Flasbarth: Germany is one of the UNCCD’s strongest supporters – not only as a strategic partner, major contributor and host of the UNCCD Secretariat in Bonn, but also through a strong portfolio of UNCCD implementation activities aimed at achieving land degradation neutrality. The UNCCD is often spoken of as a desert convention. However, it is about much more than deserts. It is in fact a convention on sustainable land management, and it is about protecting the state of our soils and ecosystems world-wide, including in Germany. And as part of its G7 presidency, Germany is currently forging a new global alliance for food security in which soil protection and rehabilitation also play an important role.
And at project level?
Flasbarth: We are currently engaged in more than 200 projects with our partner countries and we are working, for example, with communities in Africa to help them protect their land from erosion and preserve soil fertility. With our projects, we are promoting sustainable land use in many countries through very practical measures: erosion control, planting trees, using compost and other means to improve the soil, and also creating better enabling environments for sustainable land management. Through the “One World – No Hunger” initiative, more than half a million hectares of land have been rehabilitated in six African countries and in India, and one million people have benefited from yields increasing by an average of 40 per cent and from rising incomes. Even more importantly, seeing that degradation can be reversed convinces farmers and local and national decision-makers to work together to generate more food and income for a better future.
At UNCCD COP 15, 38 resolutions were adopted on the future of land use. What are the most important ones, in your opinion?
Flasbarth: Sustainable land management and the restoration of degraded land are the main answers to the triple crisis of climate change, biodiversity loss and land degradation, as land is at the heart of achieving many of the SDGs – and the conference responded to this. For me, three aspects are central here. First, acknowledging that secure land tenure rights are the basis for sustainable land management. Second, exploiting synergies, i.e. bringing together what belongs together. International agreements on climate change, biodiversity, wetland protection and disaster risk reduction all stress sustainable land management and ecosystem restoration and conservation. Their implementation requires coordination in the countries concerned, but also better international anchoring. When talking about efficient implementation in this context, for example reducing institutional barriers and disincentives, we cannot ignore joint planning, implementation and monitoring.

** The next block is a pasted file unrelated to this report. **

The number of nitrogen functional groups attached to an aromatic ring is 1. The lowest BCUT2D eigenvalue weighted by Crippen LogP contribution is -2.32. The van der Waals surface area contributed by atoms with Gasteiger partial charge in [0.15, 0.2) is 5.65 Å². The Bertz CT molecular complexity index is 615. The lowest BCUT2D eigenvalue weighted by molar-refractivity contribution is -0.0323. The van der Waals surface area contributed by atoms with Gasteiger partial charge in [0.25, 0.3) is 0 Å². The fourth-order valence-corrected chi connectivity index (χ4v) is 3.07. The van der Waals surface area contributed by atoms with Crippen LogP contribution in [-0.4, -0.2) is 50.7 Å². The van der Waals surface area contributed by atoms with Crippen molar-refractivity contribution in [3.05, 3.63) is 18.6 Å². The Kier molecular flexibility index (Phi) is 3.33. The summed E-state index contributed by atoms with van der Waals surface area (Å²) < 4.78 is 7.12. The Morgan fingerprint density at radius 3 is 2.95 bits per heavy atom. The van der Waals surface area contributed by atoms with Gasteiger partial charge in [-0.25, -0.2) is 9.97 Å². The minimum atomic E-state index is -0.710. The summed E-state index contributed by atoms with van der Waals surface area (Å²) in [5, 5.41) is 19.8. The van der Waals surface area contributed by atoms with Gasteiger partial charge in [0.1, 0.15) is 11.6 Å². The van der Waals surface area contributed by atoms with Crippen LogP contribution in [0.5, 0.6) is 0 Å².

The third central aspect is the awareness that sustainable land management makes agriculture more resilient to drought. Germany is committed to internationally coordinated and proactive drought risk management with the framework of the UNCCD. This means coordinating with partners on action at all levels to ensure that healthy soils and ecosystems work for mitigation and adaptation to climate change. Furthermore, progress towards more sustainable land management requires the involvement of civil society organisations. They have been strengthened by the COP.
So you are satisfied with the outcome of COP 15?
Flasbarth: We have made important progress on the question of how to make agriculture sustainable worldwide in order to tackle the food crisis, climate change and biodiversity conservation. There is certainly always room for more ambition, but everything must be done by consensus in the UN arena. A lot of coordination work is required at the negotiating table with almost 200 parties involved under the Rio Conventions, all of which have different structures and do not always share ideas. But for the first time we have managed to anchor the concept of Nature-based solutions in the negotiation process, laying the foundation for future biodiversity negotiations. The ball is now in the court of the Biodiversity Convention, and it is up to the individual signatory states to implement the decisions. We in Germany must also become much more sustainable, as we are not only one of the drivers of climate change but have also suffered from its consequences in recent years.